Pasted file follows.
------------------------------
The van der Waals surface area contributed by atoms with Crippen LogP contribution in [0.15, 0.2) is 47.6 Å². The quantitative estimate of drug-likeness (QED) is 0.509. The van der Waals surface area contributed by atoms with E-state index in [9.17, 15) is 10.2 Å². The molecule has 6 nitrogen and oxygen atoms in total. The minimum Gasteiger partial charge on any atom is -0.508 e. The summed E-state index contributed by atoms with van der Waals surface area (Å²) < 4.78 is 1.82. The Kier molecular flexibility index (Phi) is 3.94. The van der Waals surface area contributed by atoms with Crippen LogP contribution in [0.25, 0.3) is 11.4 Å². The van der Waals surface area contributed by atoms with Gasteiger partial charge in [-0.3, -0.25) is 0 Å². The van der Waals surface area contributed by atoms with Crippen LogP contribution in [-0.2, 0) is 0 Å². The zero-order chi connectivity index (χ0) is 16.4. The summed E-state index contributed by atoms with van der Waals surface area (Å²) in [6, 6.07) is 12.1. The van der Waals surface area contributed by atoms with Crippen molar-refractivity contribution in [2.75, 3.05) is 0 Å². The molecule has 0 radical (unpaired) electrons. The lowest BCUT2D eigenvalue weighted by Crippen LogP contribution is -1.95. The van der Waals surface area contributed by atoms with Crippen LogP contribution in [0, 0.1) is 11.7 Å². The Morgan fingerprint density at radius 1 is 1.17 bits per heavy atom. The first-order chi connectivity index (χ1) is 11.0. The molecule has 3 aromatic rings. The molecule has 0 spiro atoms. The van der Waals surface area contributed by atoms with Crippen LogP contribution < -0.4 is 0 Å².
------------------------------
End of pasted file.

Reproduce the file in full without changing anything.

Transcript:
The van der Waals surface area contributed by atoms with Crippen LogP contribution in [0.15, 0.2) is 47.6 Å². The quantitative estimate of drug-likeness (QED) is 0.509. The van der Waals surface area contributed by atoms with E-state index in [9.17, 15) is 10.2 Å². The molecule has 6 nitrogen and oxygen atoms in total. The minimum Gasteiger partial charge on any atom is -0.508 e. The summed E-state index contributed by atoms with van der Waals surface area (Å²) < 4.78 is 1.82. The Kier molecular flexibility index (Phi) is 3.94. The van der Waals surface area contributed by atoms with Crippen LogP contribution in [0.25, 0.3) is 11.4 Å². The van der Waals surface area contributed by atoms with Gasteiger partial charge in [-0.3, -0.25) is 0 Å². The van der Waals surface area contributed by atoms with Crippen LogP contribution in [-0.2, 0) is 0 Å². The zero-order chi connectivity index (χ0) is 16.4. The summed E-state index contributed by atoms with van der Waals surface area (Å²) in [6, 6.07) is 12.1. The van der Waals surface area contributed by atoms with Crippen molar-refractivity contribution in [2.75, 3.05) is 0 Å². The molecule has 0 radical (unpaired) electrons. The lowest BCUT2D eigenvalue weighted by Crippen LogP contribution is -1.95. The van der Waals surface area contributed by atoms with Crippen LogP contribution in [0, 0.1) is 11.7 Å². The Morgan fingerprint density at radius 1 is 1.17 bits per heavy atom. The first-order chi connectivity index (χ1) is 11.0. The molecule has 3 aromatic rings. The molecule has 0 spiro atoms. The van der Waals surface area contributed by atoms with Crippen LogP contribution < -0.4 is 0 Å².